Research Online

Logo

Goldsmiths - University of London

Stressful life events and Catechol-O-methyl-transferase (COMT) gene in bipolar disorder

Hosang, Georgina M.; Fisher, Helen L.; Cohen-Woods, Sarah; McGuffin, Peter and Farmer, Anne E.. 2017. Stressful life events and Catechol-O-methyl-transferase (COMT) gene in bipolar disorder. Depression and Anxiety, 34, pp. 419-426. ISSN 1091-4269 [Article]

[img] Text
Corrected_Hosang et al_final.docx - Accepted Version
Available under License Creative Commons Attribution No Derivatives.

Download (119kB)
[img]
Preview
Image
Final_Figure 1_TIFF.tiff - Supplemental Material
Available under License Creative Commons Attribution Non-commercial No Derivatives.

Download (485kB) | Preview

Abstract or Description

Background: A small body of research suggests that gene-environment interactions play an important role in the development of bipolar disorder. The aim of the present study is to contribute to this work by exploring the relationship between stressful life events and the COMT Val158Met polymorphism in bipolar disorder. Methods: A total of 482 bipolar cases and 205 psychiatrically healthy controls completed the List of Threatening Experiences Questionnaire. Bipolar cases reported the events experienced 6 months before their worst depressive and manic episodes; controls reported those events experienced 6 months prior to their interview. The genotypic information for the COMT Val158Met variant (rs4680) was extracted from GWAS analysis of the sample. Results: The impact of stressful life events was moderated by the COMT genotype for the worst depressive episode using a Val dominant model (adjusted Risk Difference = 0.09, 95% confidence intervals 0.003-0.18, p=0.04). For the worst manic episodes no significant interactions between COMT and stressful life events were detected. Conclusions: This is the first study to explore the relationship between stressful life events and the COMT Val158Met polymorphism focusing solely on bipolar disorder. The results of this study highlight the importance of the interplay between genetic and environmental factors for bipolar depression.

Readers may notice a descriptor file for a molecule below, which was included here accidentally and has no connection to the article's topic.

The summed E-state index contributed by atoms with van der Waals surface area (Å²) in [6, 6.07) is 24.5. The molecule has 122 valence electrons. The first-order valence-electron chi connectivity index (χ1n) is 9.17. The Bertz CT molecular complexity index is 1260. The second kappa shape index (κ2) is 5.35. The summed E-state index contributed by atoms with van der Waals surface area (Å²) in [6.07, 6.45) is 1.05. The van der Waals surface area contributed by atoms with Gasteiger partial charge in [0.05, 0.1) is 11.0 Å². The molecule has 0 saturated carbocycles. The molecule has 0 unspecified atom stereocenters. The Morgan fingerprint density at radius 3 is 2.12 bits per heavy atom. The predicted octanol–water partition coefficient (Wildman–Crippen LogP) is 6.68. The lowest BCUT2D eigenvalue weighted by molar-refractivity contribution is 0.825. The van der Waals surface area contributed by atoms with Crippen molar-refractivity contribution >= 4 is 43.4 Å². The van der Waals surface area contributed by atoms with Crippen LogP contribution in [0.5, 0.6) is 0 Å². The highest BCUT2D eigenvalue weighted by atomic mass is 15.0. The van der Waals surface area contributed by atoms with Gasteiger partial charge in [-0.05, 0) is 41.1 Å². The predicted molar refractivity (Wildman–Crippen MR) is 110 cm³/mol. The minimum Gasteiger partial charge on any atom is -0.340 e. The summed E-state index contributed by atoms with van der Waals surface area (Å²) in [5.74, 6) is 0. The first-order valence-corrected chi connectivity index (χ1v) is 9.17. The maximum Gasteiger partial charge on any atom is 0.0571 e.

Item Type:

Article

Identification Number (DOI):

https://doi.org/10.1002/da.22606

Keywords:

bipolar disorder; COMT; depression; gene–environment interaction; life stress; stressful life events

Departments, Centres and Research Units:

Psychology

Dates:

DateEvent
19 January 2017Published Online
22 December 2016Accepted

Item ID:

19460

Date Deposited:

17 Jan 2017 13:51

Last Modified:

23 Jan 2018 11:51

Peer Reviewed:

Yes, this version has been peer-reviewed.

URI:

http://research.gold.ac.uk/id/eprint/19460

View statistics for this item...

Edit Record Edit Record (login required)